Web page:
-I have to go #2 and my guide recommends that I go on the side of the path, he will be my lookout.  Great!

-What are these mountains called, I ask my guide when the clouds finally clear.  “Those are not mountains,” he says quite seriously, pointing to some 5,000m peaks, “Those are little hills.”  Only in Nepal!

-I see graffiti of a hammer and sickle in several small towns as I zigzag down the mountains.  I am in Maoist country.

-It is a long way down from the cliff over the Kali Gandaki gorge to the town of Tatopani.  My knees hurt from the endless stairs.

-There is a hot spring next to the river, I sit and bathe along the edge of the deepest gorge in the world.  Local men are in their underwear, and a few schoolgirls jump in, clothes on.

-My guide will leave tomorrow.  It’s his decision.  He has a “sick wife.”  He will not give me back the money he owes for additional days.  I am angry about the money, but happy he is leaving.  I am on my own.

-Totopani is the biggest town I’ve seen so far.  They’ve just completed a bumpy road here from Beni that two or three jeeps plow through each day.  Women and babies peek out of dark alleyways as goats, and chickens wander the streets.  It’s a visual feast.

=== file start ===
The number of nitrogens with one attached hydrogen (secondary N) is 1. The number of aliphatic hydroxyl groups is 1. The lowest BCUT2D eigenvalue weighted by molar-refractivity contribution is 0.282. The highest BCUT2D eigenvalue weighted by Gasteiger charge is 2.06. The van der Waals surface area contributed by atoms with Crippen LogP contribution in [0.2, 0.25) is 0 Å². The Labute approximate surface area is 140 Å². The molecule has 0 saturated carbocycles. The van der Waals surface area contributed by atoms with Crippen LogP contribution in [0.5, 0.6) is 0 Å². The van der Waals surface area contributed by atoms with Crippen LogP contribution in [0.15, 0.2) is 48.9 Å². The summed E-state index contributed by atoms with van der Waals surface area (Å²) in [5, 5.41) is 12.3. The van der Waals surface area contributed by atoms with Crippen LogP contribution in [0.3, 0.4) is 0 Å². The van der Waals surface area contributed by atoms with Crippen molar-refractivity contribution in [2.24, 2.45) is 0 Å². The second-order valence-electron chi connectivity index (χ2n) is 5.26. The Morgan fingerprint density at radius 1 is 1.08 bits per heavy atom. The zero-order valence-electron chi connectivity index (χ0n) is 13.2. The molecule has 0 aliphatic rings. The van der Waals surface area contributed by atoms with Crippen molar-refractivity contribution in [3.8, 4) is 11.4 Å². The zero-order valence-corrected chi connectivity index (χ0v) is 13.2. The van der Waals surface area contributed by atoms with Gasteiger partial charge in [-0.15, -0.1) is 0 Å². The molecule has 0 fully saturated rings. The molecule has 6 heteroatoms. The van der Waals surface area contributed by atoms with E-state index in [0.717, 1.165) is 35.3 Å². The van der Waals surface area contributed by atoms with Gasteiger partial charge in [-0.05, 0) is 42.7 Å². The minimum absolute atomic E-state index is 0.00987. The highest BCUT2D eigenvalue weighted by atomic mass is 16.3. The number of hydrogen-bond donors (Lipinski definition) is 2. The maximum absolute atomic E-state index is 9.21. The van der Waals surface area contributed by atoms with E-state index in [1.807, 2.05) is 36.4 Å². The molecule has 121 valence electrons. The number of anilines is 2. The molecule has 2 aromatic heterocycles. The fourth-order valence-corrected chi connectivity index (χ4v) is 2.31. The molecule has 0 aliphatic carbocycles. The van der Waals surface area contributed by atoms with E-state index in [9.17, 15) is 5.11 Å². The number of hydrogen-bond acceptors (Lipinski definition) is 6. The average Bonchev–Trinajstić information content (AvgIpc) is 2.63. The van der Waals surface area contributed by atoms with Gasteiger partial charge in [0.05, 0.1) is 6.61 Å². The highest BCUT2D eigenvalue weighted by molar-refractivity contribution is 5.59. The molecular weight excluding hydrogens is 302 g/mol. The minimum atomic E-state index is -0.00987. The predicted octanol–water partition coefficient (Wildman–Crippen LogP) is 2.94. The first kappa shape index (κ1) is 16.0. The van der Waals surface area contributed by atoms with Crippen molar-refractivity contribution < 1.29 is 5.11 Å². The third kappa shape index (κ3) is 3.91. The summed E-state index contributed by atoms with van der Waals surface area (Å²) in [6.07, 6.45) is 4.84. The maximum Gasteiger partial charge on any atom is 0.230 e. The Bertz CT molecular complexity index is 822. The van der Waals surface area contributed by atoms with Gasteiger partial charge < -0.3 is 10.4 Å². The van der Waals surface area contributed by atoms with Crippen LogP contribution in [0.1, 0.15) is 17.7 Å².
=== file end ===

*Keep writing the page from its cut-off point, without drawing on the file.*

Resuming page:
-The Poon Hill trek is complete! But, my hike is not over.  It hasn’t yet reached the halfway point.

-From here on out, there will be very few tourists.  It’s winter, off-season, and I am going further than foreigners on a quick Nepal vacation can go.

***After completing the Poon Hill trek (never having seen Poon Hill or the famed peaks), I plowed further away from civilization. Joining the Jomsom Trek at Tatopani, I hiked north without a guide along the Kali Gandaki Gorge through the Annapurna Range of the Himalaya and onto the Tibetan plateau.

Never before had I ventured so far away from everything I’d ever known.

Check back later this week as MarkontheMap treks through the world’s largest gorge along an ancient Tibetan salt route from Tatopani to Marpha.

Big Shots: Pokhara, Nepal

Later on this week:

Notes from a frozen journal as MarkontheMap treks deep into the Himalaya.

Kathmandu, Nepal (a brief introduction to a confusing city)

Kathmandu is more of a labyrinth than a city.  There are cities within cities.  The new city is built on top of the old.  The old feels ancient and the new feels dated.  Tiny doorways made for dwarfs lead to secret inner courtyards.  Like a video game, the further you go and the more keys you hold, the more you unlock the hidden realms of this boxy maze.